DEAR ABBY: I'm a busy, 72-year-old substitute teacher in the elementary grades, and I do my best to make a difference with the limited time I have to spend with each of the many groups of students I teach in various classrooms.
I realize that I look older than other teachers and, every once in a while, a student will ask me my age. It may be an inappropriate question, but these are youngsters who may not have learned about such sensitivities. Ignoring the question doesn't make it go away and undoubtedly would puzzle the student who asked it.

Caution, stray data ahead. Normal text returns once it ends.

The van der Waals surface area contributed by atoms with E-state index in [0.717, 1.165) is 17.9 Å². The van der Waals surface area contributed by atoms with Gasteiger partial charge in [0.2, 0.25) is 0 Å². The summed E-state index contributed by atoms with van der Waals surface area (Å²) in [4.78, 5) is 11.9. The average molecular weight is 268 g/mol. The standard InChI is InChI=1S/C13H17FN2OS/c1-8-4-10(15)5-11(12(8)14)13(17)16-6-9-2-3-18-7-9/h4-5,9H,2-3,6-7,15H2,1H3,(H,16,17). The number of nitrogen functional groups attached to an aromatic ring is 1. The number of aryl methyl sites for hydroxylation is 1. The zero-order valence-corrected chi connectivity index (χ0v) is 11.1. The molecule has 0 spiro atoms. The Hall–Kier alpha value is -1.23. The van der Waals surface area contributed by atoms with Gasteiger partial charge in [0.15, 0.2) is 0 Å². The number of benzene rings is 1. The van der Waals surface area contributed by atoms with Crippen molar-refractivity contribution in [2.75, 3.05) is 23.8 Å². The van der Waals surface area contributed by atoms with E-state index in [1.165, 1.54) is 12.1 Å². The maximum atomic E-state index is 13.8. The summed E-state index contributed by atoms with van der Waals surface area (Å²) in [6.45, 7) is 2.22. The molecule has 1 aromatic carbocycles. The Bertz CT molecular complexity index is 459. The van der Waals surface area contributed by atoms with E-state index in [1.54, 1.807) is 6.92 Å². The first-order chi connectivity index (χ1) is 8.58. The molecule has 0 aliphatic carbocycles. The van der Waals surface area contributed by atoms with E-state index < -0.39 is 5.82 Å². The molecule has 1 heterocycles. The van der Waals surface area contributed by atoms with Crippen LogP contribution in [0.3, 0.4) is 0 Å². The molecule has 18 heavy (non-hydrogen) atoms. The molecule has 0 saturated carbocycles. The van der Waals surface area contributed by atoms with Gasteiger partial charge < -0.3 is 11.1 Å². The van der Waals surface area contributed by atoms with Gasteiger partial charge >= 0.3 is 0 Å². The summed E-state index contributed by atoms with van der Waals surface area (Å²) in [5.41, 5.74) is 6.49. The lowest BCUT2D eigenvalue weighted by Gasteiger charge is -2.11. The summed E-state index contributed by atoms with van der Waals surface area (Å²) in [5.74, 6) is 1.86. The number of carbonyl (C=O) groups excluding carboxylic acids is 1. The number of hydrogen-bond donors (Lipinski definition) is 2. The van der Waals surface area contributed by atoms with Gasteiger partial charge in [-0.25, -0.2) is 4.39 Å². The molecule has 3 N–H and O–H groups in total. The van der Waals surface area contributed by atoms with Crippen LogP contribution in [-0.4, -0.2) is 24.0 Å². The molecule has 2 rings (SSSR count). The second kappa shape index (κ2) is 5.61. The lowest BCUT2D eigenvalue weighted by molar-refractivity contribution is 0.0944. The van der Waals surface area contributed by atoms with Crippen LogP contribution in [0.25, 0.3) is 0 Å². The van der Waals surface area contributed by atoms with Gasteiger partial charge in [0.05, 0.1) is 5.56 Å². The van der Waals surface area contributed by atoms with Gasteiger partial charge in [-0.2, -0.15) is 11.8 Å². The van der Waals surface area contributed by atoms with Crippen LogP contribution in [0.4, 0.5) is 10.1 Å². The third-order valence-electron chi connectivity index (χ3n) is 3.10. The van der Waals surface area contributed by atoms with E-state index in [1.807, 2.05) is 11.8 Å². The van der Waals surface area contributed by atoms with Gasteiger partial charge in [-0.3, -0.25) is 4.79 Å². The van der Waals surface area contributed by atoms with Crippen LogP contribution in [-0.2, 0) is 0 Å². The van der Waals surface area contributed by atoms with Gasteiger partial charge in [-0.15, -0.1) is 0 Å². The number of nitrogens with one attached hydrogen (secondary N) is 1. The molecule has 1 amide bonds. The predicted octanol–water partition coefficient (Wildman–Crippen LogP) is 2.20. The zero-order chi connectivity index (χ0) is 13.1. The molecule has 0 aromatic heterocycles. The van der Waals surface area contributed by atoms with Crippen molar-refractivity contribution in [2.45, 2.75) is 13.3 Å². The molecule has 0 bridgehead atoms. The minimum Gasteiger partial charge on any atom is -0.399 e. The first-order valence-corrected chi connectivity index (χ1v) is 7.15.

Is honesty the best policy in such cases? I'm open to suggestions as to how to best handle this situation in the future. -- AN ARIZONA SENIOR
DEAR ARIZONA SENIOR: There are certain questions that are considered rude to ask. A person's age is one of them. If these students have not been taught that lesson at home, then it falls to you as a teacher to enlighten them.
Your answer should be, "My dear, that question is inappropriate and should not be asked of someone who is an adult." Say it gently with a smile so it does not seem like a rebuke.